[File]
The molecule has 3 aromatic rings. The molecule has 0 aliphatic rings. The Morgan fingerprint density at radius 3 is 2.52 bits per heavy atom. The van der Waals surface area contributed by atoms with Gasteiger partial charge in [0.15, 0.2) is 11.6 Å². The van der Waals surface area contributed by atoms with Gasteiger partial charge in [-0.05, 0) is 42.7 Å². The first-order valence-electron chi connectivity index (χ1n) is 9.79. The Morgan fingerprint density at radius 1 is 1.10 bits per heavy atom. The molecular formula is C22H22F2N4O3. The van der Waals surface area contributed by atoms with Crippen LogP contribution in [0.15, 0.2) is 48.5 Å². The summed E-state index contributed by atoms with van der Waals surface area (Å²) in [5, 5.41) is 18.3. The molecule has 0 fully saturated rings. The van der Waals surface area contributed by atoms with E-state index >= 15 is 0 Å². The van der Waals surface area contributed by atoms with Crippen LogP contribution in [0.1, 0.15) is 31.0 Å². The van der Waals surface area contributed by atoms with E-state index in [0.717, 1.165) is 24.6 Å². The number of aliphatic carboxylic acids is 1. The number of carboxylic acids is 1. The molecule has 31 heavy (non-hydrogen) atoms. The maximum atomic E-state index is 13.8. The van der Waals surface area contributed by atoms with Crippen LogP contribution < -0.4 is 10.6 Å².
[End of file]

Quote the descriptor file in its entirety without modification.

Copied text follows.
The molecule has 3 aromatic rings. The molecule has 0 aliphatic rings. The Morgan fingerprint density at radius 3 is 2.52 bits per heavy atom. The van der Waals surface area contributed by atoms with Gasteiger partial charge in [0.15, 0.2) is 11.6 Å². The van der Waals surface area contributed by atoms with Gasteiger partial charge in [-0.05, 0) is 42.7 Å². The first-order valence-electron chi connectivity index (χ1n) is 9.79. The Morgan fingerprint density at radius 1 is 1.10 bits per heavy atom. The molecular formula is C22H22F2N4O3. The van der Waals surface area contributed by atoms with Crippen LogP contribution in [0.15, 0.2) is 48.5 Å². The summed E-state index contributed by atoms with van der Waals surface area (Å²) in [5, 5.41) is 18.3. The molecule has 0 fully saturated rings. The van der Waals surface area contributed by atoms with E-state index >= 15 is 0 Å². The van der Waals surface area contributed by atoms with Crippen LogP contribution in [0.1, 0.15) is 31.0 Å². The van der Waals surface area contributed by atoms with E-state index in [0.717, 1.165) is 24.6 Å². The number of aliphatic carboxylic acids is 1. The number of carboxylic acids is 1. The molecule has 31 heavy (non-hydrogen) atoms. The maximum atomic E-state index is 13.8. The van der Waals surface area contributed by atoms with Crippen LogP contribution < -0.4 is 10.6 Å².